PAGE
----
1 Samuel 1, 20-28 X Psalm 128 X 1 John 3, 1-24 X Luke 2, 41-52
December 27, 2015 at Saint Peter the Apostle Parish in Naples, FL.
It was 1893. The industrial revolution a generation earlier had begun to affect family life as it was known then, and the consequent changes in morality were an increasing threat to family life. In response to this Pope Leo XIII established this feast to be celebrated shortly after Easter. While it has moved around in the Church’s calendar since then, it has become more and more widely celebrated on the Sunday after Christmas.
Today “family” has many cultural and moral connotations and challenges for us. We are now living in an age of blended families, single parent families, and even “same-sex” families. We live in an age when child abuse, pornography, and the internet reach into families disrupting and destroying family relations. As a result, the whole idea of The Holy Family of Jesus, Mary, and Joseph might seem to exist on another planet or be light years away from our 21st century experience. Yet, the Gospel truth we proclaim insists that the family, no matter how it is defined still is the primary school of deeper humanity penetrated by the spirit of Christ. It is a big challenge to live in mutual respect and love; for parents to honor the dignity of their children, and for children to respect the dignity of their parents, each one bound to the other in the love that God has lavished upon us, as John writes in the second reading today.
This familiar story from Luke’s Gospel provides a clue to understanding something that is essential to every human and every family relationship. The clue is found in the description of what Jesus is doing in the Temple. It is easy to miss because too many artists and story tellers have presented us with a precocious child Jesus haloed and white robed lecturing the religious teachers. What Luke actually says is that he was listening and asking questions which is what always leads to understanding. He was not talking, lecturing, correcting, or nagging. He was listening. With a little more good listening in our lives, things could be a lot more agreeable and peaceful. It is an art too rarely practiced in the noise of this age; but it is an essential skill for growing in Holiness.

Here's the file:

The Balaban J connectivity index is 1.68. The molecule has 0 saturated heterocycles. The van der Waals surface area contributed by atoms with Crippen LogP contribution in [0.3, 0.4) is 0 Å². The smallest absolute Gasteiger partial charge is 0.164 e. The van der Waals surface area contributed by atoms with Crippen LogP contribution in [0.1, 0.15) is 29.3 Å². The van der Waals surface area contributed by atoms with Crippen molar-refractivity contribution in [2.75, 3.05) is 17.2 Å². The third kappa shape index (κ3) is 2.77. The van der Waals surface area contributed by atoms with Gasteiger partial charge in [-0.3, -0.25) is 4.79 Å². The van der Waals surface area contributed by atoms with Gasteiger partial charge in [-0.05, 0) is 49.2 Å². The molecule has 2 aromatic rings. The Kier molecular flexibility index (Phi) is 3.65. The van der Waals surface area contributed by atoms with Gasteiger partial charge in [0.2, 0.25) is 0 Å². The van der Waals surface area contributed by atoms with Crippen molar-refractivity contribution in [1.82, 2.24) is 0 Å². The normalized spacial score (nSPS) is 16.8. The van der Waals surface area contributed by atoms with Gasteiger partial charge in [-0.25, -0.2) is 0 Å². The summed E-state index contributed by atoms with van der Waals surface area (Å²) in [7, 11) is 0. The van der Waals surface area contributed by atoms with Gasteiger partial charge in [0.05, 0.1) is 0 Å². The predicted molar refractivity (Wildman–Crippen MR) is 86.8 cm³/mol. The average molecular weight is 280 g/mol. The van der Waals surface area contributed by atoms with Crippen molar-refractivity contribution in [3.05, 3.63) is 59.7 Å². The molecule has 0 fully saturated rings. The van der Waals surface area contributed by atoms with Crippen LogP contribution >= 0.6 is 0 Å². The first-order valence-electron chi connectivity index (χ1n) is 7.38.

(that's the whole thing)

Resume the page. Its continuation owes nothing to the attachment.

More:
While the feast and the age in which we live encourages us to look at family life in a personal and somewhat limited or narrow way, there is a larger family for us to consider as well: the Human Family which suffers just as great a challenge as our personal families. There is not enough listening to cries of the poor and refugees. There is not enough listening to those who seem different from us. If there was more, they might not seem so different.
Within the family, we find our identity. Adolescence is the search for and the gradual finding of one’s identity, which suggests that we might wonder what defines that identity. Is it family ties, culture, religious experience, a sense of vocation, a personal creed, or one’s dreams and ideals? Maybe all of them, but what we discover in the Gospel is that Jesus found his identity by affirming his relationship with God. Perhaps that might be a starting point for all of us.
For Mary and Joseph, as for all of you who have accepted the vocation of parenting, there comes a lot of pain in allowing your children independence, allowing them their identity, loving them and not possessing or punishing them when not fully understanding them. What better gift can any of us give for the building up of all family life and the whole human family than the gift of simply listening which in every age and culture is grace that will bear fruit in understanding and peace.